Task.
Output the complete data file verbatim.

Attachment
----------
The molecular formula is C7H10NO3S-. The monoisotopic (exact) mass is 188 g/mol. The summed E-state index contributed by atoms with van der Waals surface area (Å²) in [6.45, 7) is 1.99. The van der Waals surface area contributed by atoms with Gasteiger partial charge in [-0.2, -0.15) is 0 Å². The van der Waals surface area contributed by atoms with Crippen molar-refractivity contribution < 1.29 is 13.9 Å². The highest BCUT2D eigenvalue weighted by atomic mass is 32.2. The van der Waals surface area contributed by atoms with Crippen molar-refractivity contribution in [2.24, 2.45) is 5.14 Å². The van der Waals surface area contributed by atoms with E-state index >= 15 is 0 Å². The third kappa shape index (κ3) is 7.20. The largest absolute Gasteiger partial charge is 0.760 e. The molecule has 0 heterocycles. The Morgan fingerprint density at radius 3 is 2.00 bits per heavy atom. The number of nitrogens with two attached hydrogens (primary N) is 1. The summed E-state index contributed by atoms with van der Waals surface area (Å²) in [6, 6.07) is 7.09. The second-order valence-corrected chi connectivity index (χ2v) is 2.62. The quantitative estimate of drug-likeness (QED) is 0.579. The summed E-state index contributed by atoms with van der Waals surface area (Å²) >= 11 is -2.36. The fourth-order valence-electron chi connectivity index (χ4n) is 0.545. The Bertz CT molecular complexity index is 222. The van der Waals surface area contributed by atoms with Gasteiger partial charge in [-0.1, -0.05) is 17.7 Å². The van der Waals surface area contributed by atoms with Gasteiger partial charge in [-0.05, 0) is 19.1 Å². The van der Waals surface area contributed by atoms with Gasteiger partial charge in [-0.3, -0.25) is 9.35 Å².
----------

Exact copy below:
The molecular formula is C7H10NO3S-. The monoisotopic (exact) mass is 188 g/mol. The summed E-state index contributed by atoms with van der Waals surface area (Å²) in [6.45, 7) is 1.99. The van der Waals surface area contributed by atoms with Gasteiger partial charge in [-0.2, -0.15) is 0 Å². The van der Waals surface area contributed by atoms with Crippen molar-refractivity contribution < 1.29 is 13.9 Å². The highest BCUT2D eigenvalue weighted by atomic mass is 32.2. The van der Waals surface area contributed by atoms with Crippen molar-refractivity contribution in [2.24, 2.45) is 5.14 Å². The van der Waals surface area contributed by atoms with E-state index >= 15 is 0 Å². The third kappa shape index (κ3) is 7.20. The largest absolute Gasteiger partial charge is 0.760 e. The molecule has 0 heterocycles. The Morgan fingerprint density at radius 3 is 2.00 bits per heavy atom. The number of nitrogens with two attached hydrogens (primary N) is 1. The summed E-state index contributed by atoms with van der Waals surface area (Å²) in [6, 6.07) is 7.09. The second-order valence-corrected chi connectivity index (χ2v) is 2.62. The quantitative estimate of drug-likeness (QED) is 0.579. The summed E-state index contributed by atoms with van der Waals surface area (Å²) >= 11 is -2.36. The fourth-order valence-electron chi connectivity index (χ4n) is 0.545. The Bertz CT molecular complexity index is 222. The van der Waals surface area contributed by atoms with Gasteiger partial charge in [-0.1, -0.05) is 17.7 Å². The van der Waals surface area contributed by atoms with Gasteiger partial charge in [-0.05, 0) is 19.1 Å². The van der Waals surface area contributed by atoms with Gasteiger partial charge in [-0.3, -0.25) is 9.35 Å².